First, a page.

“Neither cold nor hot.”- Rev_3:16.

 

“He that is not with me is against me.”- Mat_12:30.

 

“He that is not against us is on our part.”- Mar_9:40.

The first of these texts proclaims as a ruinous sin what many regard as a misfortune which cannot be helped,- lukewarmness. To be neither cold nor hot is an abomination in the sight of Christ, awakening disgust, and leading to entire casting away. It is not lukewarmness occasioned by the cold passing gradually into heat, but that produced by the heat passing into the cold. Once there was warmth; now that warmth and glow are giving way, and the hateful medium condition is coming on. Church of the living God, beware of letting your temperature sink even one single degree. Christian man or woman, watch! Mark your spiritual thermometer; take alarm when it begins to go down, though but a hairbreadth. See that it rises, and rises from day to day. How loathsome to the great Master is the tasteless, tepid, vapid Christianity of multitudes in our day! One can hardly tell what it is, or whither it is tending. Neither cold nor hot! Making the best of both worlds; mixing up heaven and earth; a compound of zeal and indifference; a dilution of genuine religion, to such an extent, that the original element has almost disappeared. Alternate folly and wisdom; levity and seriousness; the ball and the prayer-meeting; the concert and the communion; the opera and the committee; the gay evening party and the mother’s meeting or the Sabbath school; the cup of the Lord and the cup of Belial mixed together;-such is the condition of things among multitudes who name the name of Christ.

The second text points not so much to the lukewarm and half-hearted, as to the deliberately undecided,-those who, from prejudice, or fear of man, or love of ease, willfully stand aloof from Christ, while yet not openly joining with His foes. Their conscience says, ‘Join Christ; follow Him.’ But there is a lion in the way: they must take up their cross, and deny self; they must incur loss, or hatred, or shame. So they shrink back, all the while defending their indecision, and soothing their consciences with the thought that they do not oppose Christ or His cause. Of such Christ here says, he that is not with us is against us. He that stands aloof,-afraid, perhaps, of being called a saint or a bigot, unwilling to commit himself to a life of decided religion, reluctant to come wholly out from the world, or set himself against its opinions and ways,- is as if he were an enemy. For no man can serve two masters, or follow two religions. Why halt ye between two opinions? is God’s appeal to such; and Balaam stands in history as the awful specimen of the double-hearted.

The third text speaks to a very different class from either of these. If Laodicea, with her lukewarmness, is the representative of the first, Philadelphia is the representative of this last: ‘Thou has little strength, yet hast kept my word, and hast not denied my name’. How cheering and gracious to the feeble-hearted the Master’s words, ‘He that is not against us is on our side!’ How like him who breaks not the bruised reed, nor quenches the smoking flax! How encouraging are His words, in circumstances in which we might have expected rebuke and sternness! He thus comforts the feeble-minded, supports the weak, and shows His patience toward all men. He accepts the will for the deed; the weak effort for the accomplished fact. If the spirit be willing, he overlooks the weakness of the flesh.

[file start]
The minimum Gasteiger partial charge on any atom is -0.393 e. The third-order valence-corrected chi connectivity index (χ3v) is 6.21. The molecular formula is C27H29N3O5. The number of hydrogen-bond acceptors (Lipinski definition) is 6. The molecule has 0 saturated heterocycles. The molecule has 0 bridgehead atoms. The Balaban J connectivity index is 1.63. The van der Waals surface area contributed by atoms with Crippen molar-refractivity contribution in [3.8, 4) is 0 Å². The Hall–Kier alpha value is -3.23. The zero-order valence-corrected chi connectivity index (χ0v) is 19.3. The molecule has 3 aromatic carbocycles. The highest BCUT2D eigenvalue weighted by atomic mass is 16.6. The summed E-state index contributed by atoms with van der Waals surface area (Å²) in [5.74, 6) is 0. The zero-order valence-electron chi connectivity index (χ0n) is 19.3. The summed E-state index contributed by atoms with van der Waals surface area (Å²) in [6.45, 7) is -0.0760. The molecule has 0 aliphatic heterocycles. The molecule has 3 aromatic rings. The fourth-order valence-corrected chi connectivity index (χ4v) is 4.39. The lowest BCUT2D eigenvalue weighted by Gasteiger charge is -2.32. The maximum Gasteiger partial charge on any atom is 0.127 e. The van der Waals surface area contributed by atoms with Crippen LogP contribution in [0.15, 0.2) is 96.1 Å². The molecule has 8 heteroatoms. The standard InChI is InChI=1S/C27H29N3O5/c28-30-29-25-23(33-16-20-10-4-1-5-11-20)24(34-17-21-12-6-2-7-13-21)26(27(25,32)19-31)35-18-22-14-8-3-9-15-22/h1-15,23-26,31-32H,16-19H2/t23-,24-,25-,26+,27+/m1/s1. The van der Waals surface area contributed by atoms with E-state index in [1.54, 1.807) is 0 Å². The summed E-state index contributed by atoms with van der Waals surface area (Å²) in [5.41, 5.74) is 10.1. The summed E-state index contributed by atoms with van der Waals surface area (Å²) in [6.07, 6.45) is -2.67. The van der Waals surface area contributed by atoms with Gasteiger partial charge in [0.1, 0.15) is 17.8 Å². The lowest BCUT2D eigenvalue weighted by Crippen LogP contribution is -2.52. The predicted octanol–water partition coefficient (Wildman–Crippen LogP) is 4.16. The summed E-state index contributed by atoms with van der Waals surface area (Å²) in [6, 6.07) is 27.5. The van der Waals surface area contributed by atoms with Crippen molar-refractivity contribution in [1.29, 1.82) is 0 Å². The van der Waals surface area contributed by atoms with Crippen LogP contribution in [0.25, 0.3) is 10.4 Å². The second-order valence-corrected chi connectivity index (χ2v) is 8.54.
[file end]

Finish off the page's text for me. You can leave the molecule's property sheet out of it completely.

There is one Old Testament character which seems to illustrate this affirmation of our Lord,-Abijah, the son of Jeroboam,-who is evidently reckoned upon the Lord’s side, and yet all that can be said of him is that there was found in him some good thing towards the Lord God of Israel. We may conclude the same respecting the seven thousand who had not bowed the knee to Baal. They had not come out openly; they had been so timid that even Elijah did not know of their existence; yet in silence they had cleaved to Jehovah, and He owns them. They had not been against Him, and He proclaims them as with Him. How gently the Lord deals with fearful ones! How tender and charitable His judgments! He beareth all things, believeth all things, hopeth all things, endureth all things. He heeds the faintest breath that goes up to Him; He despises no petitioner, even the most troubled and timorous. There are two New Testament characters whose history brings out this,-Nicodemus and Joseph of Arimathea. They are for more than three years very timid witnesses for Christ. One can hardly call them disciples. They do not follow Him; and even when the council plots against Him, all the length they go is, ‘Doth our law condemn a man before he is heard?’ Yet they are owned of the Master, and are examples of the gracious truth, ”He that is not against me is for me.” And then what a reward they get! What an honour is put upon them even for this weak protest! They are filled with boldness, and stand forward in behalf of Christ when all others have shrunk back. ‘The last becomes the first, and the first last.’

What grace is this! What tender love and condescension! What a charitable construction our Master puts on all we say or do! He makes the best of everything in our behalf. He puts the kindest possible interpretation on every effort, however faint, put forth for Him; on every word, however feeble, spoken for Him. And even when we speak now words, and do no deeds, if we do not deny Him, He says, ‘He that is not against me is for me.’

What encouragement is this to those who are cast down about their acceptance! They afflict themselves; they write bitter things against themselves; for they fear they are not the Lord’s. O sorrowful doubter, O weary, troubled spirit, hear the Master’s gentle, loving words, ‘He that is not against me is for me!’ He owns your feeble faith, and does not cast you off. And what encouragement to those who are depressed because of their poor, poor work for Him! He thinks more of your work than you do. He is well pleased with that cup of water which you gave to one of His brethren. He owns it now; He will own it hereafter.